ECRE published on 7 October an Information Note on the Directive 2011/95/EU of the European Parliament and of the Council of 13 December 2011 on standards for the qualification of third-country nationals or stateless persons as beneficiaries of international protection, for a uniform status for refugees or for persons eligible for subsidiary protection, and for the content of the protection granted (recast). This note provides information on how to transpose and implement the recast Qualification Directive in a manner which ensures full consistency with international human rights and refugee law.
The recast Directive constitutes an important step forward in harmonizing eligibility criteria and the content of protection at EU level. However, depending on its interpretation and application, the recast Directive may still allow for gaps in the protection of applicants and beneficiaries of international protection. The note focuses not only on areas of amendment but also areas which ECRE remains concerned about in applying this Directive which were not addressed in the recast process. ECRE has also called for Member States to engage in dialogue with NGO's and civil society in a transparent and inclusive manner when transposing and implementing this recast Directive.
Member States bound by the Directive are required to bring into force domestic legislation necessary to comply with it by 21 December 2013.
The 1951 Refugee Convention envisages protection for any person unable to return to his/her country due to "a well-founded fear of being persecuted for reasons of race, religion, nationality, membership of a particular social group or political opinion."
Even where this standard is not met, European states may not return individuals in breach of international obligations such as the absolute prohibitions on torture, execution or inhuman or degrading treatment contained in the European Convention on Human Rights (ECHR) and the Charter of Fundamental Rights of the European Union.
However, a person's chances of being granted asylum still vary hugely according to the country where the asylum seeker has his or her asylum claim processed. For example, in 2009, Iraqis who fled their home country and ended up in Germany had a 85% of being recognised as a refugee at first instance and those who applied for asylum in Slovenia did not get a protection status at all.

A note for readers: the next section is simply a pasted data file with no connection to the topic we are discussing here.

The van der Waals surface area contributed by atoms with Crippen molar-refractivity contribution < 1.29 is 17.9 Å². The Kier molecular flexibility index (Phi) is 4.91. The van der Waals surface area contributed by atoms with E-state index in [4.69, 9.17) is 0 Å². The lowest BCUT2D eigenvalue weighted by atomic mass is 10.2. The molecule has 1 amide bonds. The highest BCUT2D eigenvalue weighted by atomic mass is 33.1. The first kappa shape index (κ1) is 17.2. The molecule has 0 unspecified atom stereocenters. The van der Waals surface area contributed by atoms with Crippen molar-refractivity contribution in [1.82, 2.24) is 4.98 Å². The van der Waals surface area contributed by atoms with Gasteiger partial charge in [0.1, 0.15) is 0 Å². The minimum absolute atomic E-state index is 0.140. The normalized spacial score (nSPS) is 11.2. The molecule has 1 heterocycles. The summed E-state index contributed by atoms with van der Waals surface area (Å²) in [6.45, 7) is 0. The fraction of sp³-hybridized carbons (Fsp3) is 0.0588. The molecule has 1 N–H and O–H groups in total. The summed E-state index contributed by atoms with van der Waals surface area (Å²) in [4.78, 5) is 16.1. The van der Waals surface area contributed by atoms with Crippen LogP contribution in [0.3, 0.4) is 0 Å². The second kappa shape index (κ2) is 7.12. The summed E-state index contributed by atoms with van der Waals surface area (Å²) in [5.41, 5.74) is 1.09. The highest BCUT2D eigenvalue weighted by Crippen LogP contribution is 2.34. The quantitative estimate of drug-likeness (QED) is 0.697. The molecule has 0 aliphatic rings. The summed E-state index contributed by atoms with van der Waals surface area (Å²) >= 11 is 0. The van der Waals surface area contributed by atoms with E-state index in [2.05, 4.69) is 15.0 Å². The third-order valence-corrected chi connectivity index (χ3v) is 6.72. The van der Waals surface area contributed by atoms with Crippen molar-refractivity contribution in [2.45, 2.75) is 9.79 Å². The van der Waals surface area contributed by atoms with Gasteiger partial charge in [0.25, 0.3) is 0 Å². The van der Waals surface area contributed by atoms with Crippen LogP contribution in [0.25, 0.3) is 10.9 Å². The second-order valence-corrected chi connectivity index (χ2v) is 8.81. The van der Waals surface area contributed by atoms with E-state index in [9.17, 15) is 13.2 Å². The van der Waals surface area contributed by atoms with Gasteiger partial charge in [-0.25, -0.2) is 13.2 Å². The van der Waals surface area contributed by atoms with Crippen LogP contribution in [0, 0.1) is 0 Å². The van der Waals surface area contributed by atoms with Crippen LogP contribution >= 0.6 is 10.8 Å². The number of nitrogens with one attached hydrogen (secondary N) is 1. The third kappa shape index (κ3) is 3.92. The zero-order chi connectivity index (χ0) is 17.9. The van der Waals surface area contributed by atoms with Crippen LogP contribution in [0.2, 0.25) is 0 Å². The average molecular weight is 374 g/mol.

To harmonize the way Member States provide refugee protection, and to require Member States to provide "subsidiary protection" to people at risk of serious harm, the EU introduced the Qualification Directive, which sets minimum rights that persons qualifying for international protection should receive.
In April 2004 the EU introduced the first Qualification Directive, one of five legal instruments that make up the EU acquis (body of law) on asylum. The Directive, which applies to all Member States except Denmark, came into force in October 2006.
The Qualification Directive has raised standards by for an example introducing a European subsidiary protection and by requiring the recognition of non-state actors of persecution, but in many other respects it has encouraged Members States to lower their standards.
Related Reports & Position Papers
► The Impact of the EU Qualification Directive on International Protection
► Survey on Subsidiary/Complementary Forms of Protection in EU Member States
► ECRE's Position on Exclusion Clauses from Refugee Status
► ECRE's Position on the Interpretation of Article 1 of the Refugee Convention
► ECRE's Position on Complementary Protection
Related ELENA Papers
► ELENA Background Paper on the Exclusion and Cessation clauses of the Geneva Convention
► ELENA Research Paper on Non-State Agents of Persecution
► ELENA Research Paper on the Application of the Concept of Internal Protection Alternative
► ELENA Research Paper on Sexual Orientation as a Ground for Recognition of Refugee Status